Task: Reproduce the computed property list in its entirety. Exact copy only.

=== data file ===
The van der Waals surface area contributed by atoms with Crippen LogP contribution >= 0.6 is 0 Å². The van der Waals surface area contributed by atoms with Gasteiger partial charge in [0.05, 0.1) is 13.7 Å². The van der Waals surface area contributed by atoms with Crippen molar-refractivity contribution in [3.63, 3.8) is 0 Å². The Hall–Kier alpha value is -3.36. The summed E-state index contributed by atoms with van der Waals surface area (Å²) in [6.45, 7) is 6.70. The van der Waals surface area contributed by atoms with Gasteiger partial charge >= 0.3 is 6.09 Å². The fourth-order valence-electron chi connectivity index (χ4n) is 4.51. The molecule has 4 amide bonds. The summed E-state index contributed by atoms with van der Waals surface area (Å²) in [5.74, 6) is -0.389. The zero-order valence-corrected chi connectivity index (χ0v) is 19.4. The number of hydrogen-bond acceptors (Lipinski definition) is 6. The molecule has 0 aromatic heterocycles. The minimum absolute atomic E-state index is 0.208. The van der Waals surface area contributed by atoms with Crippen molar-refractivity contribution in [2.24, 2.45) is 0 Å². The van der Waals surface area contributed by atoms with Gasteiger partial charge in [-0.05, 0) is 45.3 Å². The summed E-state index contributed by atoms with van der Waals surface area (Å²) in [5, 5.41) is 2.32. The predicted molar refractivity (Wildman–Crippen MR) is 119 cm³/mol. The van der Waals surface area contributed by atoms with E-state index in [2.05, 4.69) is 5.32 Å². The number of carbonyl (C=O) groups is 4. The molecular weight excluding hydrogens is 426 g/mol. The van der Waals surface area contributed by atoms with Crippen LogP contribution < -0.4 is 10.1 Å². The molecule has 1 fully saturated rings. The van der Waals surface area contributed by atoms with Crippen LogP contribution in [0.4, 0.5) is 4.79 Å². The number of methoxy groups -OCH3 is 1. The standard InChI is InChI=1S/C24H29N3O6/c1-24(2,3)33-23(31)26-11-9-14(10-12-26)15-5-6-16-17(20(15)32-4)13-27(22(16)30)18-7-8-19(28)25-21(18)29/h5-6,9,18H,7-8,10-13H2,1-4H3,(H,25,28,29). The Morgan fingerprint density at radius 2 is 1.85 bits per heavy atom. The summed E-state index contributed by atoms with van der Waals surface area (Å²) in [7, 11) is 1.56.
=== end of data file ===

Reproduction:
The van der Waals surface area contributed by atoms with Crippen LogP contribution >= 0.6 is 0 Å². The van der Waals surface area contributed by atoms with Gasteiger partial charge in [0.05, 0.1) is 13.7 Å². The van der Waals surface area contributed by atoms with Crippen molar-refractivity contribution in [3.63, 3.8) is 0 Å². The Hall–Kier alpha value is -3.36. The summed E-state index contributed by atoms with van der Waals surface area (Å²) in [6.45, 7) is 6.70. The van der Waals surface area contributed by atoms with Gasteiger partial charge >= 0.3 is 6.09 Å². The fourth-order valence-electron chi connectivity index (χ4n) is 4.51. The molecule has 4 amide bonds. The summed E-state index contributed by atoms with van der Waals surface area (Å²) in [5.74, 6) is -0.389. The zero-order valence-corrected chi connectivity index (χ0v) is 19.4. The number of hydrogen-bond acceptors (Lipinski definition) is 6. The molecule has 0 aromatic heterocycles. The minimum absolute atomic E-state index is 0.208. The van der Waals surface area contributed by atoms with Crippen molar-refractivity contribution in [2.24, 2.45) is 0 Å². The van der Waals surface area contributed by atoms with Gasteiger partial charge in [-0.05, 0) is 45.3 Å². The summed E-state index contributed by atoms with van der Waals surface area (Å²) in [5, 5.41) is 2.32. The predicted molar refractivity (Wildman–Crippen MR) is 119 cm³/mol. The van der Waals surface area contributed by atoms with E-state index in [2.05, 4.69) is 5.32 Å². The number of carbonyl (C=O) groups is 4. The molecular weight excluding hydrogens is 426 g/mol. The van der Waals surface area contributed by atoms with Crippen LogP contribution < -0.4 is 10.1 Å². The molecule has 1 fully saturated rings. The van der Waals surface area contributed by atoms with Crippen LogP contribution in [0.4, 0.5) is 4.79 Å². The number of methoxy groups -OCH3 is 1. The standard InChI is InChI=1S/C24H29N3O6/c1-24(2,3)33-23(31)26-11-9-14(10-12-26)15-5-6-16-17(20(15)32-4)13-27(22(16)30)18-7-8-19(28)25-21(18)29/h5-6,9,18H,7-8,10-13H2,1-4H3,(H,25,28,29). The Morgan fingerprint density at radius 2 is 1.85 bits per heavy atom. The summed E-state index contributed by atoms with van der Waals surface area (Å²) in [7, 11) is 1.56.